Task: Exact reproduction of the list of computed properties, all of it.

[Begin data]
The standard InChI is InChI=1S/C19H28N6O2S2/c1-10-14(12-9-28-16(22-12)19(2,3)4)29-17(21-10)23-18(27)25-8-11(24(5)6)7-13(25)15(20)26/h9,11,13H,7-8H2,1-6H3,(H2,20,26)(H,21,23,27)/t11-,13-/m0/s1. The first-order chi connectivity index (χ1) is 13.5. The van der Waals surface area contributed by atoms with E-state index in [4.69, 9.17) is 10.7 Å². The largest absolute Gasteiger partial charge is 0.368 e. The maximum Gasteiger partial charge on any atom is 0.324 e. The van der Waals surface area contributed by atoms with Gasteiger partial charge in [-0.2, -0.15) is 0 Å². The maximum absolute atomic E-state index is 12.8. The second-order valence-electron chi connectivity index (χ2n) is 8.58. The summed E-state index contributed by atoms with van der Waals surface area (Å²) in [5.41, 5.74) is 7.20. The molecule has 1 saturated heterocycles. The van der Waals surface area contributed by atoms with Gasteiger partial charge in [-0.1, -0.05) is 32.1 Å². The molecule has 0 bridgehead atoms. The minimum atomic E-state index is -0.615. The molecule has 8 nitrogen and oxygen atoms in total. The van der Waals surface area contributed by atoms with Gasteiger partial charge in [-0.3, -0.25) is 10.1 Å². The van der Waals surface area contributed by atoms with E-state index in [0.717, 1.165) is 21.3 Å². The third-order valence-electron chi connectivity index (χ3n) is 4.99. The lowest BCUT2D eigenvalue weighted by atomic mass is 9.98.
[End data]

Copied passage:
The standard InChI is InChI=1S/C19H28N6O2S2/c1-10-14(12-9-28-16(22-12)19(2,3)4)29-17(21-10)23-18(27)25-8-11(24(5)6)7-13(25)15(20)26/h9,11,13H,7-8H2,1-6H3,(H2,20,26)(H,21,23,27)/t11-,13-/m0/s1. The first-order chi connectivity index (χ1) is 13.5. The van der Waals surface area contributed by atoms with E-state index in [4.69, 9.17) is 10.7 Å². The largest absolute Gasteiger partial charge is 0.368 e. The maximum Gasteiger partial charge on any atom is 0.324 e. The van der Waals surface area contributed by atoms with Gasteiger partial charge in [-0.2, -0.15) is 0 Å². The maximum absolute atomic E-state index is 12.8. The second-order valence-electron chi connectivity index (χ2n) is 8.58. The summed E-state index contributed by atoms with van der Waals surface area (Å²) in [5.41, 5.74) is 7.20. The molecule has 1 saturated heterocycles. The van der Waals surface area contributed by atoms with Gasteiger partial charge in [-0.1, -0.05) is 32.1 Å². The molecule has 0 bridgehead atoms. The minimum atomic E-state index is -0.615. The molecule has 8 nitrogen and oxygen atoms in total. The van der Waals surface area contributed by atoms with Gasteiger partial charge in [-0.3, -0.25) is 10.1 Å². The van der Waals surface area contributed by atoms with E-state index in [0.717, 1.165) is 21.3 Å². The third-order valence-electron chi connectivity index (χ3n) is 4.99. The lowest BCUT2D eigenvalue weighted by atomic mass is 9.98.